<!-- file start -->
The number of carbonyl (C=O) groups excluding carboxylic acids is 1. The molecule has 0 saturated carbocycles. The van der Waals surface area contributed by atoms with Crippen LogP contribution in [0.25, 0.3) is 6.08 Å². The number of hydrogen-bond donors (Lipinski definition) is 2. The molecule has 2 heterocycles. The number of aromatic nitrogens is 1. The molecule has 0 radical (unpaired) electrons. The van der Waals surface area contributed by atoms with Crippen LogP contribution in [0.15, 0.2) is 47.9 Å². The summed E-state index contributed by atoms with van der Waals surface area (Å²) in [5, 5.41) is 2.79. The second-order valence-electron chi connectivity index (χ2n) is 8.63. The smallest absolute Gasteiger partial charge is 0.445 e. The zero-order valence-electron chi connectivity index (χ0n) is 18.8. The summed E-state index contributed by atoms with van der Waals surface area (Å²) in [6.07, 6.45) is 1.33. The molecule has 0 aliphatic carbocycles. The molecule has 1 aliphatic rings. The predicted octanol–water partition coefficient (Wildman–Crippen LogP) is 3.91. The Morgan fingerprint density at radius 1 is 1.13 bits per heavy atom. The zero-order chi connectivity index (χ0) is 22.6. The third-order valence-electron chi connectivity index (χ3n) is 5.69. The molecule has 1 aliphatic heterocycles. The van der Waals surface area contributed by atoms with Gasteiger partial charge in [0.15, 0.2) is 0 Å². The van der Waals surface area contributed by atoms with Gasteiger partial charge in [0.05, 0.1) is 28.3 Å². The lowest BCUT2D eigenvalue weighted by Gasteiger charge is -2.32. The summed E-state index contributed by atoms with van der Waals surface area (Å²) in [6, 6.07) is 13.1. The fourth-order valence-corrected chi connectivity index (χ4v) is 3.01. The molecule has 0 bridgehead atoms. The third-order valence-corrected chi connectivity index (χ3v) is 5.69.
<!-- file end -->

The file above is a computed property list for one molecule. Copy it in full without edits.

The number of carbonyl (C=O) groups excluding carboxylic acids is 1. The molecule has 0 saturated carbocycles. The van der Waals surface area contributed by atoms with Crippen LogP contribution in [0.25, 0.3) is 6.08 Å². The number of hydrogen-bond donors (Lipinski definition) is 2. The molecule has 2 heterocycles. The number of aromatic nitrogens is 1. The molecule has 0 radical (unpaired) electrons. The van der Waals surface area contributed by atoms with Crippen LogP contribution in [0.15, 0.2) is 47.9 Å². The summed E-state index contributed by atoms with van der Waals surface area (Å²) in [5, 5.41) is 2.79. The second-order valence-electron chi connectivity index (χ2n) is 8.63. The smallest absolute Gasteiger partial charge is 0.445 e. The zero-order valence-electron chi connectivity index (χ0n) is 18.8. The summed E-state index contributed by atoms with van der Waals surface area (Å²) in [6.07, 6.45) is 1.33. The molecule has 0 aliphatic carbocycles. The molecule has 1 aliphatic rings. The predicted octanol–water partition coefficient (Wildman–Crippen LogP) is 3.91. The Morgan fingerprint density at radius 1 is 1.13 bits per heavy atom. The zero-order chi connectivity index (χ0) is 22.6. The third-order valence-electron chi connectivity index (χ3n) is 5.69. The molecule has 1 aliphatic heterocycles. The van der Waals surface area contributed by atoms with Gasteiger partial charge in [0.15, 0.2) is 0 Å². The van der Waals surface area contributed by atoms with Gasteiger partial charge in [0.05, 0.1) is 28.3 Å². The lowest BCUT2D eigenvalue weighted by Gasteiger charge is -2.32. The summed E-state index contributed by atoms with van der Waals surface area (Å²) in [6, 6.07) is 13.1. The fourth-order valence-corrected chi connectivity index (χ4v) is 3.01. The molecule has 0 bridgehead atoms. The third-order valence-corrected chi connectivity index (χ3v) is 5.69.